Background A key mechanism in the pathogenesis of acute lung injury (ALI) is excessive neutrophil degranulation in response to an overwhelming inflammatory or infective insult. To date, no pharmacological therapy for ALI has proven beneficial.
Aim To investigate our hypothesis that extracellular neutrophil degranulation can be inhibited without necessarily impairing phagocytosis or live bacterial killing.
Methods Whole blood or purified neutrophils from healthy volunteers were pre-treated with a src kinase inhibitor (PP1) or vehicle control, before stimulation with either Phorbol 12-myristate 13-acetate (PMA), cytochalasin B + N-formylmethionyl-leucyl-phenylalanine (fMLP), lipopolysaccharide (LPS), live serum-opsonized Staphylococcus aureus (SA) or Pseudomonas aeruginosa (PA), to induce degranulation. Degranulation was measured in whole blood using CD63/CD66b expression and in purified neutrophils by extracellular release of myeloperoxidase (MPO) and lactoferrin (LTF). Neutrophil phagocytosis of fluorescent killed bacteria, cell viability, apoptosis and bacterial killing (by serial dilution and colony counting) were also measured. All experiments carried out using n = 4–6 healthy volunteers.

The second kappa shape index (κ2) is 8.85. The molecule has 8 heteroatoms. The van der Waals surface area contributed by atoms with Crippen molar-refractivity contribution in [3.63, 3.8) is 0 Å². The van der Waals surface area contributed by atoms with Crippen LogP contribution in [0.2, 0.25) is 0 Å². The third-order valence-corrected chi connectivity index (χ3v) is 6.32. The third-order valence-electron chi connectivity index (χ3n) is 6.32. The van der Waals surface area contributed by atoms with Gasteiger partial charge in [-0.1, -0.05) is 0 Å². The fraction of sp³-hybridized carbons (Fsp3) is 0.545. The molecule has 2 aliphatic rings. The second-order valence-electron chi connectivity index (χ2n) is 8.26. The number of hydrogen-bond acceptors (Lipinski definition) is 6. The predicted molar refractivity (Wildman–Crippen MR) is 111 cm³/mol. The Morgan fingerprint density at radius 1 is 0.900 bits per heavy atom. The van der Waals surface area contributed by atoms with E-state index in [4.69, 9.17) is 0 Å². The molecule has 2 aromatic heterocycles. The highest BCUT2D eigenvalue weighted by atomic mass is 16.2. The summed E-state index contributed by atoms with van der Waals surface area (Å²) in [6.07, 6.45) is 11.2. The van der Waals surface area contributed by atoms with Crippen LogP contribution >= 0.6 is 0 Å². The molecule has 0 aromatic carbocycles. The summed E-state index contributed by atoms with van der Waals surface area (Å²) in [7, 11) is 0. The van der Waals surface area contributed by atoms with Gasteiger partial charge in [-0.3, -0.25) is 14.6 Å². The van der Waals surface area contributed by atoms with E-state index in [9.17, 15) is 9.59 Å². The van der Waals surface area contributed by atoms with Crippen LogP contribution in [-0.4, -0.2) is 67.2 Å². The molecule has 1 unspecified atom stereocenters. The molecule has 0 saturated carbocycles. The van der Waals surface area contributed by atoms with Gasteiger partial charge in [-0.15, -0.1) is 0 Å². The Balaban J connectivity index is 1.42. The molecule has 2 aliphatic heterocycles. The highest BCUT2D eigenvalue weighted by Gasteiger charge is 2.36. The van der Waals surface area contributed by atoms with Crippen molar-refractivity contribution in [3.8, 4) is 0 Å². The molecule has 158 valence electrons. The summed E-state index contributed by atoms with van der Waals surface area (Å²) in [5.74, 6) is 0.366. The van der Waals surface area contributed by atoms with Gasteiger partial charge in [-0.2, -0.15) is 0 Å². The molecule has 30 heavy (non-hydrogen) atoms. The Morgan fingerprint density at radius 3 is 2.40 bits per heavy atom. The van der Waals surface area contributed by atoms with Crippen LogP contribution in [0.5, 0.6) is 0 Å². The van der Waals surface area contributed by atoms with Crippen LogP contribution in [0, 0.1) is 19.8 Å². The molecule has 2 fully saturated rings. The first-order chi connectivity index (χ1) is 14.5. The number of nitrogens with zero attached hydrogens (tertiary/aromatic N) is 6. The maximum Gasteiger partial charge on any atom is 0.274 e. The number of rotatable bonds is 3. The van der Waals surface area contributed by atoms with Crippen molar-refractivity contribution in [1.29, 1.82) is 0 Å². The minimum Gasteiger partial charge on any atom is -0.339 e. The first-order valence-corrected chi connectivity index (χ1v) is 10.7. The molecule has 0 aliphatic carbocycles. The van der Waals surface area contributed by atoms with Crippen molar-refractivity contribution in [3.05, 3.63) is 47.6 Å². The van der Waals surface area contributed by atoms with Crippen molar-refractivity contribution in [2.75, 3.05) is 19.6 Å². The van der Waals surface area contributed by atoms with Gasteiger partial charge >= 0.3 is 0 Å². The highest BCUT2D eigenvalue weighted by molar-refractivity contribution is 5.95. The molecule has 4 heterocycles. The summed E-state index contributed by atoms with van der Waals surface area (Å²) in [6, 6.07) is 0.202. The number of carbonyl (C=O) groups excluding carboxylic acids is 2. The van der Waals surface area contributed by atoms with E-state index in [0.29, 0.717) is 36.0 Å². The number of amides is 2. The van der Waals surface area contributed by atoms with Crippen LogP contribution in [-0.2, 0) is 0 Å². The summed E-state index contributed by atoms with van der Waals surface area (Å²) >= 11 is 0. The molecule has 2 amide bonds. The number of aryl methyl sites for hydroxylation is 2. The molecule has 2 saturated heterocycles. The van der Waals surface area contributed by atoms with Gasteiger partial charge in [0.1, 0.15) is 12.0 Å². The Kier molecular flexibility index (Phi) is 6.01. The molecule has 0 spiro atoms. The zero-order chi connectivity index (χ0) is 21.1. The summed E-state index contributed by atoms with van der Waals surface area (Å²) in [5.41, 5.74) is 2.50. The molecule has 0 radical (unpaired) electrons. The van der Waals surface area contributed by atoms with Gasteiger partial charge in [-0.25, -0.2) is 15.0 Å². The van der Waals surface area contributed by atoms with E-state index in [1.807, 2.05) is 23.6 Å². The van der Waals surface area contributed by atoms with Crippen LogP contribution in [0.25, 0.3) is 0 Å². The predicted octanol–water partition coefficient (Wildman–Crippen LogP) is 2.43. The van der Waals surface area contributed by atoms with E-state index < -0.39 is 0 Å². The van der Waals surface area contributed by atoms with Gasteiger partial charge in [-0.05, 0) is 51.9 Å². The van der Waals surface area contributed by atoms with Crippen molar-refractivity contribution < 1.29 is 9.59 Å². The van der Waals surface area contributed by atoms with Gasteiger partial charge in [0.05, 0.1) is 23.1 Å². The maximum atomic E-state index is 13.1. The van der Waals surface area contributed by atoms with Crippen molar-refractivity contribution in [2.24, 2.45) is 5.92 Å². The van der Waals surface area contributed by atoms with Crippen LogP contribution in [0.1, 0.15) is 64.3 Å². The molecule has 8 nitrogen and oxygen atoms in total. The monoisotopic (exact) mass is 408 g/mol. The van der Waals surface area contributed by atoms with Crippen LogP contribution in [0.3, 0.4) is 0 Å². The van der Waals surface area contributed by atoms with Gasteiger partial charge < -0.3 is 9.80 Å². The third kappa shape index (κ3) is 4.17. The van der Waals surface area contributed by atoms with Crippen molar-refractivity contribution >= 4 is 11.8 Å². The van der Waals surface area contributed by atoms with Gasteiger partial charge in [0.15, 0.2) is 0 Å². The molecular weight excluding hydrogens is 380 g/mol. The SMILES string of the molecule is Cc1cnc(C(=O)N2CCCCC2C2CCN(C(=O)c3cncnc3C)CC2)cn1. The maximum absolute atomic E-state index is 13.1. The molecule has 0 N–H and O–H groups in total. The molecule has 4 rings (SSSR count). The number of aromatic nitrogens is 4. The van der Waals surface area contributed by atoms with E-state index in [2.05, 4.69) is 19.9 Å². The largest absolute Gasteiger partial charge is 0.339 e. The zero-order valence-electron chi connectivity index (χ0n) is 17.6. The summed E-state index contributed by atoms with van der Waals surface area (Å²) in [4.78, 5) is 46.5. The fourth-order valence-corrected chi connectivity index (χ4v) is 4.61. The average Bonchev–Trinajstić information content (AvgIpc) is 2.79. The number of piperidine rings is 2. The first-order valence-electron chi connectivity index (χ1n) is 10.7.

Results PP1 pre-treatment using concentrations above 10 μM significantly attenuated primary and secondary granule exocytosis from healthy neutrophils in response to LPS, cytochalasin B/fMLP, SA and PA but not to PMA. The same effect was observed in whole blood assays and in purified neutrophils, both in free suspension and when adhered to tissue culture plastic. PP1 treatment did not increase neutrophil death in response to the stimuli, nor did it significantly alter baseline apoptosis rates. Importantly, PP1 did not impair neutrophil phagocytosis or live bacterial killing of SA and PA.
Conclusions Our study supports our hypothesis and proposes src kinases as an attractive target for anti-inflammatory therapy in conditions such as ALI.